It has been revealed that a class action lawsuit is being prepared against Nintendo in regards to defects in their JoyCon controllers.

The defect in question, commonly called drifting, is a regular occurrence with the Switch motion controllers. After a period of use, a JoyCon’s thumbstick will often start to input a specific direction all by itself. This issue is often the result of particles – either foreign, or tiny fragments of the controller itself – getting in between the stick and the directional triggers beneath it.

Californian law firm, Chimicles Schwartz Kriner & Donaldson-Smith (also known as CSK&D), asserts that this is a serious issue, not only because of the defect itself, but in the way Nintendo has handled it. Nintendo “…fails to disclose the defect and routinely refuses to repair the joysticks without charge when the defect manifests and never disclosed this material defect to consumers,” CSK&D claims.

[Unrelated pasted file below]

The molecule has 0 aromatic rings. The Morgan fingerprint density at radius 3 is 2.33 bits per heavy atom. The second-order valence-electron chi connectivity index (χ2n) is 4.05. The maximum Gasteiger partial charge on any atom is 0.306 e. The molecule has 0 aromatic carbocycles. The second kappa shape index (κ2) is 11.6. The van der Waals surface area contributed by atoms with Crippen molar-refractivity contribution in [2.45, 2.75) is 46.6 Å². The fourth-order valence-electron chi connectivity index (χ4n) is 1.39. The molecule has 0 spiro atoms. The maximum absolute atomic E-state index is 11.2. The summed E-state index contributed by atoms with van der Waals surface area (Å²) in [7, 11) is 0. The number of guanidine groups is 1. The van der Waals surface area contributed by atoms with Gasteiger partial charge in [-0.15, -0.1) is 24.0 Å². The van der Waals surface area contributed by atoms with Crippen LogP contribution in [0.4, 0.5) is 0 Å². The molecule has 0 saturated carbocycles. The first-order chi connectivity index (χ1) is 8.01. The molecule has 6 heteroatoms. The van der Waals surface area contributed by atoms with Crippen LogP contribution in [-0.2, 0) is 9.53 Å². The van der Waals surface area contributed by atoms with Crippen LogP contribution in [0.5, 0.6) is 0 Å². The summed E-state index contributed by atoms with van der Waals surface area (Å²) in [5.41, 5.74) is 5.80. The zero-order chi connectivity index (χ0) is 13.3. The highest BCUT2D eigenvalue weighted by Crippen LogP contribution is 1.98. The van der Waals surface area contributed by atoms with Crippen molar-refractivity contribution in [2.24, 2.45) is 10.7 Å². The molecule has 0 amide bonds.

The firm, which specialises in class action lawsuits, goes on to state that Nintendo’s practices on the matter are “unfair, deceptive and/or fraudulent” and that by pursuing a class action lawsuit they hope to “redress [Nintendo’s] violations of California consumer fraud statutes, negligent misrepresentation, breach of implied warranty [and] unjust enrichment.”

The full complaint, instigated by one Ryan Diaz, accounts numerous instances of drifting. Ryan’s own account states that he sent his initial JoyCons for repair, only for drifting to resume within three months of return – and that an additional set of JoyCons began to experience the same issue as well.

The law firm has a contact form set up for American citizens who wish to join the lawsuit, and it may be found here.

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